Cat lovers flocked to the Hippodrome State Theatre on Saturday to watch 65 minutes of cat videos.
The videos were part of the Internet Cat Video Festival, where locals could not only watch popular Internet videos on a big screen, but meet celebrity cat videographer Chris Poole, watch performances from local artists and snuggle with two cats up for adoption.
Proceeds from the sold-out shows went to Operation Catnip, a local organization that focuses on community cat management and advocacy.
Emily Henderson, the development program coordinator for Operation Catnip, said the organization helps free-roaming cats by trapping, neutering and releasing them. The Internet Cat Video Festival is the first event of its kind Operation Catnip has had, she said.
"We were looking for different ways to engage the community, and we heard about this program and figured it seemed like the perfect opportunity," she said.
The video reel was produced and curated by the Walker Art Center in Minneapolis, Henderson said. The reel is shown every weekend in different cities across the country, benefitting local cat programs.
Operation Catnip had about 600 tickets for sale at $15 for general admission and $12 for students, selling out two of four show times at 4:25 p.m. and 6:30 p.m.
Poole flew into town from California to attend the event. He said he wanted to bring his two celebrity cats, Cole and Marmalade, but the travel would have been too stressful for them.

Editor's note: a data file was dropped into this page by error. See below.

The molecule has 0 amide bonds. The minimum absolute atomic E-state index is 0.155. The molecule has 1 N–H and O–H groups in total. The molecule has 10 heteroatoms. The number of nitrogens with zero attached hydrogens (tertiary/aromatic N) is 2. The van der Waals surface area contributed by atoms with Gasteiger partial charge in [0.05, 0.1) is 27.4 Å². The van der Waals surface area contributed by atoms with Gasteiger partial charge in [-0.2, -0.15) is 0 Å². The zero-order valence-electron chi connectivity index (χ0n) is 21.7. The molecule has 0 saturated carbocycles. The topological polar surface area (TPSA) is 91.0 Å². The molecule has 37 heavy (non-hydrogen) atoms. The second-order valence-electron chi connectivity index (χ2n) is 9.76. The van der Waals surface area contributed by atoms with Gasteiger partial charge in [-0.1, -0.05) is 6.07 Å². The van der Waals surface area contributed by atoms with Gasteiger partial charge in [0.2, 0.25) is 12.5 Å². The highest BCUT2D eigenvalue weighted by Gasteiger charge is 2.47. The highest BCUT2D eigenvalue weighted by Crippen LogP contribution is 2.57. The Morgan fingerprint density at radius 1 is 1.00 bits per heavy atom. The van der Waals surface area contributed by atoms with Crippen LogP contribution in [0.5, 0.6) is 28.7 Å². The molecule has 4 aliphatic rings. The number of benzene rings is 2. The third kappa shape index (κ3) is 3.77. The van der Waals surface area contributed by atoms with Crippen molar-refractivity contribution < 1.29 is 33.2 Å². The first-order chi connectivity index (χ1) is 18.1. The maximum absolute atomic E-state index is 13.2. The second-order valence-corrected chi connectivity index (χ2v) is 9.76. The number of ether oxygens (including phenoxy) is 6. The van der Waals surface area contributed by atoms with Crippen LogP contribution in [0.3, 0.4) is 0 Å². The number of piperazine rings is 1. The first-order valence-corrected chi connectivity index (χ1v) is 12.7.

Poole started making cat videos in his spare time before his career took off, accumulating more than 60 million views on YouTube.
"The videos are probably 70 percent silly and fun, and 30 percent focused on education and awareness for cats," he said. His 2-year-old orange tabby cat, Marmalade, beat cancer, and he got 3-year-old Cole, a black cat, from a cat rescue in Tampa.
Poole sold cat-themed afghans, which he called Catghans, and Cole and Marmalade "paw-tographed" calendars. He donated the proceeds back to Operation Catnip.
The two black cats available for adoption from the Alachua County Humane Society, 3-month-old sisters Paris and Penelope, were not adopted Saturday. But they did receive hours of attention from guests, many of which were children with faces painted to look like cats.
Guests could also peruse a silent auction in the art gallery, which offered cat-themed items like kitchenware and paintings.
Amanda Barrett, 31, placed a bid before the 4:25 p.m. show.
"They had some kitty-cat mugs that I bid on," she said. "That’s my jam."
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